Credit Card Debt Study: Trends & Insights
Credit card debt statistics speak to the financial health of American households. They can also foreshadow over-borrowing bubbles, changes to lending standards, and other trends with the potential to impact our wallets.
Americans began 2019 owing more than $1 trillion in credit card debt. Although the forecast initially appeared brighter, thanks to consumers repaying $38.2 billion in credit card debt during Q1 2019, poor second-quarter results nearly erased that effort. U.S. consumers added $35.5 billion in new credit card debt during the second quarter of 2019 – the largest second-quarter build-up ever. And in the third and fourth quarters, total debt went up by another $21.5 billion and $57.9 billion, respectively. As a result, there was a $76.7 billion net increase in consumer credit card debt for 2019 overall.
WalletHub now projects an $85 billion net increase in credit card debt during 2020. Below, you can learn more about the current credit card debt landscape, including which cities owe the most and how that has changed, according to the latest data available from TransUnion and the Federal Reserve.
We ended 2019 with $76.7 billion in new credit card debt, and WalletHub projects an $85 billion increase in 2020.
Outstanding credit card debt is at the second highest point since the end of 2008, after reaching an all-time high in Q4 2018.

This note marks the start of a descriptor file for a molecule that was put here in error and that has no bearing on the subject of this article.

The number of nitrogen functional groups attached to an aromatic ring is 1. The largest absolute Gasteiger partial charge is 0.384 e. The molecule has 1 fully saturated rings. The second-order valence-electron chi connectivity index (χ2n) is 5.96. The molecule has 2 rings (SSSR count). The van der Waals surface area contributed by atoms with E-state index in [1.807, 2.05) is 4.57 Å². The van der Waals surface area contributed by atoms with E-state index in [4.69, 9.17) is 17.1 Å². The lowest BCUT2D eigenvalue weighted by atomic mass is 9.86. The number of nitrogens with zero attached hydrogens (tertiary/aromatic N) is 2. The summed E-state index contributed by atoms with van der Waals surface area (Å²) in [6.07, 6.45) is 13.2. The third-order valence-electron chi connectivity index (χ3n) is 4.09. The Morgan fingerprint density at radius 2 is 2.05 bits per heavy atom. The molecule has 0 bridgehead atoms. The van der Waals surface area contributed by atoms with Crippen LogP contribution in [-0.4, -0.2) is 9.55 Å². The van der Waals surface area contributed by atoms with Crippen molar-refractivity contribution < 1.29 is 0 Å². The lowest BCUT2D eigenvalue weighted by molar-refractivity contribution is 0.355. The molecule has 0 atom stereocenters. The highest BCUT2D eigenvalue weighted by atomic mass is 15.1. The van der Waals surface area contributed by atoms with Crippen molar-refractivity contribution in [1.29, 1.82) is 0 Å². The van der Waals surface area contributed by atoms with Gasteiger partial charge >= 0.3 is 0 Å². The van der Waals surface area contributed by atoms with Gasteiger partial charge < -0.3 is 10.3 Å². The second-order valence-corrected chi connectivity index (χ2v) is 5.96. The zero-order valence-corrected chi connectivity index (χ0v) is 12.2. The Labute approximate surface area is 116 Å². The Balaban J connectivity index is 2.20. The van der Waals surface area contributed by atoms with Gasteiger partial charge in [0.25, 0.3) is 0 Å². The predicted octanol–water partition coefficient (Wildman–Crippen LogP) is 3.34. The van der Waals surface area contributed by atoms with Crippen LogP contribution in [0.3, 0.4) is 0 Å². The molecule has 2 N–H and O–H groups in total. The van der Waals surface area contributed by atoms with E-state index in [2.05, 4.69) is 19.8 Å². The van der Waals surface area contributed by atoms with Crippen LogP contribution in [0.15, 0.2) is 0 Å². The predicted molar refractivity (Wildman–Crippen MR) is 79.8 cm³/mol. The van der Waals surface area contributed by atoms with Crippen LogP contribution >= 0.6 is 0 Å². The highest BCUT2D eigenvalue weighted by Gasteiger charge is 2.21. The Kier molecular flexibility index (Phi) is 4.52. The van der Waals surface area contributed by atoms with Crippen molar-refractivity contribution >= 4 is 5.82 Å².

The $57.9 billion in credit card debt added during Q4 2019 is 30% higher than the post-Great Recession average for a fourth quarter.
Since the end of the Great Recession, consumer performance has regressed on a year-over-year basis in 6 of every 10 quarters.
At 3.65% for Q4 2019, the credit card charge-off rate is rising year over year.
Average Credit Card Debt per Household
|Stat||Q4 2019||Q4 2018||Change|
|Average Credit Card Debt per Household||$9,070||$8,772||3%|
|Total Credit Card Debt||$1,071B||$1,032B||4%|
|Quarter Net Increase||$57.9B||$58B||-0.17%|
The average household’s credit card balance, at $9,070, is $1,050 below WalletHub’s projected breaking point.
Credit Card Debt Increase by City
*99th Percentile = Biggest Paydown
*1st Percentile = Biggest Increase